The narcotic radical in drugs acts in a similar manner, exposing its victim not only to his own physical craving for the drug but also to the much greater and more sinister force of obsession by disembodied addicts who seek such abnormally opened channels for the gratification of their still persisting desire. This accounts for the powerful and all-compelling or so-called irresistible impulse which overwhelms the weakened wills of even those who are seemingly cured by the proper institutional treatment the moment they are released into the outer world, where the drug can be obtained.

This fact of psychic obsession also accounts for those crimes of irresistible impulse of which the perpetrator knows nothing after the obsessing influences pass away and he returns to his normal consciousness. All such belong to the same class as the drug addict, namely, the self-indulgent, weak-willed or hypersensitive individuals who allow the doors of their minds to swing idly to and fro in negative mental states, or those whose psychic immunity has been weakened or destroyed, both of which make them easy victims to the inrush of any outside but positive and determined thought-force. There is a vast difference, however, not only in degree but in kind between strong telepathic suggestions from the mental and spiritual worlds and a definite psychic invasion from the astral world; all the difference between an uplifting spiritual inspiration and a demonical possession.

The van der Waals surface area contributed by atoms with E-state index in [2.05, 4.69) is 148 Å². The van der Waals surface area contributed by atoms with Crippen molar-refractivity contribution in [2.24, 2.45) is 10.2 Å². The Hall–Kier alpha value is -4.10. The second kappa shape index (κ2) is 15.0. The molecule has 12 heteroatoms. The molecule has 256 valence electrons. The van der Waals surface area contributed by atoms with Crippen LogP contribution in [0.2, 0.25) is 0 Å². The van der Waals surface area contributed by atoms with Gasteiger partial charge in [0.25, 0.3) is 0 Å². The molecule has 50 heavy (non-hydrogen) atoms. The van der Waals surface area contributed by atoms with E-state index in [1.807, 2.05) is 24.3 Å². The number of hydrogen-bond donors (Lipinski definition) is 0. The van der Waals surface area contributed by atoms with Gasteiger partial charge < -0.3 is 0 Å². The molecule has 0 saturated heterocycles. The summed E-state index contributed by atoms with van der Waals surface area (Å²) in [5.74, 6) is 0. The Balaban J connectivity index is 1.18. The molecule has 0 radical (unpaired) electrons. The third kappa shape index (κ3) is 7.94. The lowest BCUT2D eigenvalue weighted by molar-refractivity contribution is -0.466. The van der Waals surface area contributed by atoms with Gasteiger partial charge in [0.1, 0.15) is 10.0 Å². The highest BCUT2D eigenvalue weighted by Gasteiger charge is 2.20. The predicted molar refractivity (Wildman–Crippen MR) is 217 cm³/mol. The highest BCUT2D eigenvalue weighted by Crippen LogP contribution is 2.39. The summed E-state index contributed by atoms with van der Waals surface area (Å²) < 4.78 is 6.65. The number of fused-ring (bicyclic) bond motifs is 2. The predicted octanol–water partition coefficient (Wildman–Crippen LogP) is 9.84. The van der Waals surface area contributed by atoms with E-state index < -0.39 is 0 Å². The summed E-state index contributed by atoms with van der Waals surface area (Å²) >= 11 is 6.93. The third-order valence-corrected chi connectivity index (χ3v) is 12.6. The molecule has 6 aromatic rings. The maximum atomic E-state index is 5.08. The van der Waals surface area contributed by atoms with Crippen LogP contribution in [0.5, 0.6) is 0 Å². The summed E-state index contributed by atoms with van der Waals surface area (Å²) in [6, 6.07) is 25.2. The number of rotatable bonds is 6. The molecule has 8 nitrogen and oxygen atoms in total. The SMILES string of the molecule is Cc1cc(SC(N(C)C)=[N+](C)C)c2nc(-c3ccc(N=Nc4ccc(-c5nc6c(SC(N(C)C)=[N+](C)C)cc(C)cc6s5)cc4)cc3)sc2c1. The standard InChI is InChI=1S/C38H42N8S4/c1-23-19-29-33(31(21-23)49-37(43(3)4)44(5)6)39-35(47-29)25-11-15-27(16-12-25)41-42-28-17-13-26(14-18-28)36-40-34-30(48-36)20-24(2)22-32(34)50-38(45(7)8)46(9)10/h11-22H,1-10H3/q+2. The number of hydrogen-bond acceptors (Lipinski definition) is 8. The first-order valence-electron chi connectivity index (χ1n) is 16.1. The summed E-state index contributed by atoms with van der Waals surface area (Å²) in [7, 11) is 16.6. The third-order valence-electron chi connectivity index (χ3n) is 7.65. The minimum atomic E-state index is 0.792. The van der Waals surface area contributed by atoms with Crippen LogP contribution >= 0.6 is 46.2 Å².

It should be remembered that sudden and strong impulse from the invisible—both good and evil, constructive and destructive, inspiring and depressing—do not come in words—unless one is clairaudient—but by the inrush of a new idea or current of thought-force, which makes a compelling and often overwhelming impression. Those of positive mentality, developed wills and high moral character are able to check and control such inrushes until they can examine them and decide what their reaction should be. But those of weak mentality or will, who are hypersensitive to outside impressions, tend to give way to and express such impulses without due consideration. They respond to the negative or evil suggestions more readily because such usually appeal to some form of self-indulgence, or because they require less exertion of positive will than the good and constructive impulses. Hence, mental poise and acute discrimination is a vital point to be taught in any campaign of education on any subject.

Other drugs which produce sleep also open the door to the invisible world and permit the consciousness to leave the body, but with less corroding and degenerating effects upon its psychic immunity.

Some Fundamentals in the Psychology of Narcotic Drug Addiction, F. Homer Curtiss, H. A. Curtiss, Founders of the Order of Christian Mystics, World Conference on Narcotic Education, Philadelphia, Pennsylvania, 1926 (Realms of the Living Dead—A Brief Description of Life After Death, Harriette Augusta Curtiss and F. Homer Curtiss, the Curtiss Philosophic Book Company, Washington D. C., 1926)